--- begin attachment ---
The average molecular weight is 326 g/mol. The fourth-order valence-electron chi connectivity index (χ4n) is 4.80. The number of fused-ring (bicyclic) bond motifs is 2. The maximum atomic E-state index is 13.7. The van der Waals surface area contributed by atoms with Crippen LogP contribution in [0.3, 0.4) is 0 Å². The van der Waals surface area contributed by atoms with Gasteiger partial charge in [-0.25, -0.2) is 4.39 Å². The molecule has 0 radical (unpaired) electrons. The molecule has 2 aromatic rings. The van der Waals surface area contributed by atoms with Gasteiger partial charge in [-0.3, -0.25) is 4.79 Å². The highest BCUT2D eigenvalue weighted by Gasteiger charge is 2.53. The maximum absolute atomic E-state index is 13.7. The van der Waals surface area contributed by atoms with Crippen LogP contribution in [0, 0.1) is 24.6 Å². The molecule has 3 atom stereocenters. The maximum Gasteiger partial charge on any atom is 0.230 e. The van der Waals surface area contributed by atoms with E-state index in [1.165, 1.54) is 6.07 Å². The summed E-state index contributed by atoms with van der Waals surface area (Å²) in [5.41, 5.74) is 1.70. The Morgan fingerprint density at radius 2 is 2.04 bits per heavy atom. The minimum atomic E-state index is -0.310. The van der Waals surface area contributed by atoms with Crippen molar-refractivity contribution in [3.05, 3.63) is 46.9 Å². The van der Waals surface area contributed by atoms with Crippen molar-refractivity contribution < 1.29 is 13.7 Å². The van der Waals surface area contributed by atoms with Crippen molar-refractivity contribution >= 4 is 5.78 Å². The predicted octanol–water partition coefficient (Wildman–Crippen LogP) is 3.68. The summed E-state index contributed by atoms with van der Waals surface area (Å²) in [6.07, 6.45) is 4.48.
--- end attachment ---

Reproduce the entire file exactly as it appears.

The average molecular weight is 326 g/mol. The fourth-order valence-electron chi connectivity index (χ4n) is 4.80. The number of fused-ring (bicyclic) bond motifs is 2. The maximum atomic E-state index is 13.7. The van der Waals surface area contributed by atoms with Crippen LogP contribution in [0.3, 0.4) is 0 Å². The van der Waals surface area contributed by atoms with Gasteiger partial charge in [-0.25, -0.2) is 4.39 Å². The molecule has 0 radical (unpaired) electrons. The molecule has 2 aromatic rings. The van der Waals surface area contributed by atoms with Gasteiger partial charge in [-0.3, -0.25) is 4.79 Å². The highest BCUT2D eigenvalue weighted by Gasteiger charge is 2.53. The maximum absolute atomic E-state index is 13.7. The van der Waals surface area contributed by atoms with Crippen LogP contribution in [0, 0.1) is 24.6 Å². The molecule has 3 atom stereocenters. The maximum Gasteiger partial charge on any atom is 0.230 e. The van der Waals surface area contributed by atoms with E-state index in [1.165, 1.54) is 6.07 Å². The summed E-state index contributed by atoms with van der Waals surface area (Å²) in [5.41, 5.74) is 1.70. The Morgan fingerprint density at radius 2 is 2.04 bits per heavy atom. The minimum atomic E-state index is -0.310. The van der Waals surface area contributed by atoms with Crippen molar-refractivity contribution in [3.05, 3.63) is 46.9 Å². The van der Waals surface area contributed by atoms with Crippen molar-refractivity contribution < 1.29 is 13.7 Å². The van der Waals surface area contributed by atoms with Crippen molar-refractivity contribution >= 4 is 5.78 Å². The predicted octanol–water partition coefficient (Wildman–Crippen LogP) is 3.68. The summed E-state index contributed by atoms with van der Waals surface area (Å²) in [6.07, 6.45) is 4.48.